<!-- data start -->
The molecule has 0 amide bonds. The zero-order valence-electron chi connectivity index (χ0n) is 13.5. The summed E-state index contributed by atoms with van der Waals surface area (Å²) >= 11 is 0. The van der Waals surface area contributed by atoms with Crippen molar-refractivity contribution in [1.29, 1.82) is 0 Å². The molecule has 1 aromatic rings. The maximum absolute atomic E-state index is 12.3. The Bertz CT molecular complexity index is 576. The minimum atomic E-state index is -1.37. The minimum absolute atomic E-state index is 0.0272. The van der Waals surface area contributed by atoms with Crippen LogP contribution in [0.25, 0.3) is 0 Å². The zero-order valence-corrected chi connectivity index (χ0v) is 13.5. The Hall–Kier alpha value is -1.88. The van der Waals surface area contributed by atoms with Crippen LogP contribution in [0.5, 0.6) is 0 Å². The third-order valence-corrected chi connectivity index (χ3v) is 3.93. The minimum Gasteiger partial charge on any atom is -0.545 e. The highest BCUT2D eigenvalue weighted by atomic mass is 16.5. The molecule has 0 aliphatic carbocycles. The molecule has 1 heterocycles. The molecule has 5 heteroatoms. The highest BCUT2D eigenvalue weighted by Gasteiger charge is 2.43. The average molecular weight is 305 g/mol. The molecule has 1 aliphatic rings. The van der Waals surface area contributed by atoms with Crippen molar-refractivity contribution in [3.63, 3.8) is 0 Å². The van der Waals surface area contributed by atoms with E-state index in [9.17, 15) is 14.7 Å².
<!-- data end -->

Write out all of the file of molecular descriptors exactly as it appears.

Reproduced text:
The molecule has 0 amide bonds. The zero-order valence-electron chi connectivity index (χ0n) is 13.5. The summed E-state index contributed by atoms with van der Waals surface area (Å²) >= 11 is 0. The van der Waals surface area contributed by atoms with Crippen molar-refractivity contribution in [1.29, 1.82) is 0 Å². The molecule has 1 aromatic rings. The maximum absolute atomic E-state index is 12.3. The Bertz CT molecular complexity index is 576. The minimum atomic E-state index is -1.37. The minimum absolute atomic E-state index is 0.0272. The van der Waals surface area contributed by atoms with Crippen LogP contribution in [0.25, 0.3) is 0 Å². The zero-order valence-corrected chi connectivity index (χ0v) is 13.5. The Hall–Kier alpha value is -1.88. The van der Waals surface area contributed by atoms with Crippen LogP contribution in [0.5, 0.6) is 0 Å². The third-order valence-corrected chi connectivity index (χ3v) is 3.93. The minimum Gasteiger partial charge on any atom is -0.545 e. The highest BCUT2D eigenvalue weighted by atomic mass is 16.5. The molecule has 0 aliphatic carbocycles. The molecule has 1 heterocycles. The molecule has 5 heteroatoms. The highest BCUT2D eigenvalue weighted by Gasteiger charge is 2.43. The average molecular weight is 305 g/mol. The molecule has 1 aliphatic rings. The van der Waals surface area contributed by atoms with Crippen molar-refractivity contribution in [3.63, 3.8) is 0 Å². The van der Waals surface area contributed by atoms with E-state index in [9.17, 15) is 14.7 Å².